I hope the guys from Wandboard (another great looking iMX6 Freecale ARM board) would make LinuX hw accelerated drivers work(hopefully) because it a shame to have such an powerfull SOC and run Droid.

      About the price: don’t forget that, in other parts of the world, people still have to pay extra taxes: VAT + customs taxes.
      In Europe, let’s say for U3 Community edition (60$), i’ll have to pay 24%VAT+another 10…15$ customs tax.(transport fee not included)

      1. I don’t know if they claim HW acceleration with Xubuntu 13.10, but I do know they have been having issues getting XBMC specifically to play 1080p flawlessly on a 1080p res monitor under Linux on ARM.

        Debian Jessie does do 720p and 1080p on a 720p res monitor though, and does it quite well. I do wish it was as flawless as their Android build. The Android build uses the same XBMC apk from Hardkernel has to build and compile their own XBMC for Linux on this ARM board (that’s where the problem is). They don’t have experience the XBMC team does. I wish would port their android version to a generic ARM Linux build with some HW acceleration built in.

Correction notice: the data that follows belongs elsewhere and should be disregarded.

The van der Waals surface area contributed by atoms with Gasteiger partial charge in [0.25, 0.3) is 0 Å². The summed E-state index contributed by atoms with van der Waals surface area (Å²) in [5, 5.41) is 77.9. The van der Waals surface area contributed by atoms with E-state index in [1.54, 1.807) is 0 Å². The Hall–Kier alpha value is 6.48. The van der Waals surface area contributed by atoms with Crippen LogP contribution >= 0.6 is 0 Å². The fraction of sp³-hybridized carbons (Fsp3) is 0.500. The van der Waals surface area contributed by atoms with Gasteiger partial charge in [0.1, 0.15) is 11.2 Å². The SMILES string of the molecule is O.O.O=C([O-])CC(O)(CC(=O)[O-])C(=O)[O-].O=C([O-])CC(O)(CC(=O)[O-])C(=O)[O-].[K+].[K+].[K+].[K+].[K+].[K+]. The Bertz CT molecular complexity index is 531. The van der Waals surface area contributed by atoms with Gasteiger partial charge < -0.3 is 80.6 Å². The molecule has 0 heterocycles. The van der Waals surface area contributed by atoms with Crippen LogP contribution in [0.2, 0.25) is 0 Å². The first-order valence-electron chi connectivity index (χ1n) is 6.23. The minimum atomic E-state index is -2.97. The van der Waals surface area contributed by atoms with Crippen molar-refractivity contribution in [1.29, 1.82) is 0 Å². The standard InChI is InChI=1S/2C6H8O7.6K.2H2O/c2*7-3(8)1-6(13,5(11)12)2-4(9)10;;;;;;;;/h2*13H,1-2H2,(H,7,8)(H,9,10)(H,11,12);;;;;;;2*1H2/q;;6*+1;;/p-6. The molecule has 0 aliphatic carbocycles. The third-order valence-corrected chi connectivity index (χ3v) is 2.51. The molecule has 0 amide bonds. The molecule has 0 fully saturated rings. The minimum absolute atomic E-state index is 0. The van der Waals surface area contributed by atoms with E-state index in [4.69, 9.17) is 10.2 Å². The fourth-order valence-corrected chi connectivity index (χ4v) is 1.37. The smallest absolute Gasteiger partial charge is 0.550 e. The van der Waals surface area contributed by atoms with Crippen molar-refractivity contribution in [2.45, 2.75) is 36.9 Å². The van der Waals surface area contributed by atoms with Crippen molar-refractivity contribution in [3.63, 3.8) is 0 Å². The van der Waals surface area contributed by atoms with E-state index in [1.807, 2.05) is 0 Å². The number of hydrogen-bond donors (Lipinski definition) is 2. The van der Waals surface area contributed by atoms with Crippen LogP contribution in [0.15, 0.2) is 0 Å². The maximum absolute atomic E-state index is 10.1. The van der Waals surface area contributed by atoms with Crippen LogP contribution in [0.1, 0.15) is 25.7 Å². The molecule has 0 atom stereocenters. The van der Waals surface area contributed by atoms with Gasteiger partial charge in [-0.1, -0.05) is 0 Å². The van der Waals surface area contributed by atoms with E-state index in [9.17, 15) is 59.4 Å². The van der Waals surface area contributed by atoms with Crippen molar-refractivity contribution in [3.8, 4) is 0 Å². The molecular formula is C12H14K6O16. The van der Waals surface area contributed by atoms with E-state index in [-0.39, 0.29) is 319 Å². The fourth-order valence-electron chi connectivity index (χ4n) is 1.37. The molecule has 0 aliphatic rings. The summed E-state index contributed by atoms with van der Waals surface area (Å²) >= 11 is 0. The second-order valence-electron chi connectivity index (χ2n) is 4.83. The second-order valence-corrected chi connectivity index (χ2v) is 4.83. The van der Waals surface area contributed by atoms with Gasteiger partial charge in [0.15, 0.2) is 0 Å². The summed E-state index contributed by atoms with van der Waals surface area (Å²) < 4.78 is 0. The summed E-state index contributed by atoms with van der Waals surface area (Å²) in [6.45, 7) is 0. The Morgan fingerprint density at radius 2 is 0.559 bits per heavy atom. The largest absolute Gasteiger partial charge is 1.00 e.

Since has a build for Android and the Raspberry Pi, I would hope they would come out with something for Linux on ARM since Linux on ARM is becoming more popular.

        I forgot about VAT and customs in other countries.

  2. I don’t get this sort of device anymore. Why wouldn’t you buy a bay trail based device, run Linux plus android with muli boot.

  3. Similar small ARM systems have been available for a while but until there open source drivers are available for hardware accelerated graphics this is not useful.